The Dalia FPSO is one of the largest FPSO vessels built. It is capable of processing up to 240,000 b/d and can store up to 2 MMbbl.
Total brought the field online in December 2006.
In August 2000, Total made another discovery on Block 17. The Pazflor project includes four fields - Perpetua, Zinia, Acacia, and Hortensia. Perpetua was the first of the Pazflor cluster to be discovered and the 10th field overall on Block 17. It sits in about 2,600 ft of water, and the exploration well had a flow rate of 8,740 b/d of 20 degree API.
In December 2002, Total made the Zinia discovery in 2,356 ft of water. It tested at 3,650 b/d. The Acacia and Hortensia discoveries were made in 2002 and 2003 in 3,379 ft and 2,723 ft of water, respectively. The last two discoveries made the Pazflor project commercially viable. The Acacia-1 discovery well tested 13,712 b/d from two zones and Horensia-1 tested at 5,092 b/d.
The fields will be developed through subsea production lines and risers to an FPSO. Subsea development includes 25 production wells, 22 water injection wells, two gas injection wells, and West Africa's first subsea gas/liquid separation system. The wells will target two different reservoirs. Heavier oil will be recovered from Miocene reservoirs in 1,969 - 2,953 ft of water and a lighter oil from Oligocene reservoirs in 3,281 - 3,937 ft of water. Facilities are scheduled for installation this year, and production will commence in 2011.
Pazflor Subsea Development
The Pazflor FPSO will have a processing capacity of 200,000 b/d and 150 MMcf/d and a storage capacity of 1.9 MMbbl.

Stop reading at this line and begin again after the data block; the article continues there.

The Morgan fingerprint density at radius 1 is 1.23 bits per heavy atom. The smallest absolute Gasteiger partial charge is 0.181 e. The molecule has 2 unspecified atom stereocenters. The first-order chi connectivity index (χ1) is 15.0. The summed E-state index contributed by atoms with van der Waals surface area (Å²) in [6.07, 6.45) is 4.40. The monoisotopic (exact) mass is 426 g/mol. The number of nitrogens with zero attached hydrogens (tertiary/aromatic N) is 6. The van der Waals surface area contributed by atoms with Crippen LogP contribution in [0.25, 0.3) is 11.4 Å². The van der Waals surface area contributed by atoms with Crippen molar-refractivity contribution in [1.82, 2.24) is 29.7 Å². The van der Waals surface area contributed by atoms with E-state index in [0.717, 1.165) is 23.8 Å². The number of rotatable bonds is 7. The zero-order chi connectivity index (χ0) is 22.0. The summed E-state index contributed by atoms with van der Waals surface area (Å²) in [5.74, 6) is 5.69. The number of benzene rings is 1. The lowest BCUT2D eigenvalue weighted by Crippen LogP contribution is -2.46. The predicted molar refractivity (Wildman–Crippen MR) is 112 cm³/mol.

The fourth major field cluster on Block 17 is expected to come online in 2011. The CLOV project gets its name from its four fields - the Cravo, Lirio, Orquidea, and Violeta fields.
Singularly, the fields would not be commercial. But with the successful drilling of the Orquidea-2 appraisal well in October 2006, Total was able to confirm and expand the potential of its Orquidea discovery. Orquidea's drilling success confirmed the commerciality of a fourth production zone in Block 17.
Located approximately 2 km from the Orquidea-1 discovery well in 1,165 m of water, Orquidea-2 identified and confirmed the Miocene objectives encountered by Orquidea-1 and also identified deeper Oligocene reservoir levels. The Oligocene and Miocene objectives are both oil-bearing.
Basic engineering for CLOV was launched in 2008 and field development started in 2009. Development includes 40 subsea wells tied back to an FPSO. Together, the CLOV fields and Pazflor will add more than 500,000 b/d to Block 17 production.
Adding to its success in the area, Total recently announced a new Block 17 discovery. In October 2009, Total announced the Gardenia discovery on Block 17/06 in 3,205 ft of water. The well discovered hydrocarbon reservoirs, both in the Miocene and the Oligocene. On the Miocene interval, the well produced 4,000 b/d of 25 degree API oil during tests.
Total serves as the operator and holds a 30% interest; Sonangol holds 30%; SSI Seventenn holds 27.5%; ACREP holds 5%; Falcon Oil holds 5%; and Partex Oil holds the remaining 2.5% interest.
The operator continued to appraise the area through 2009.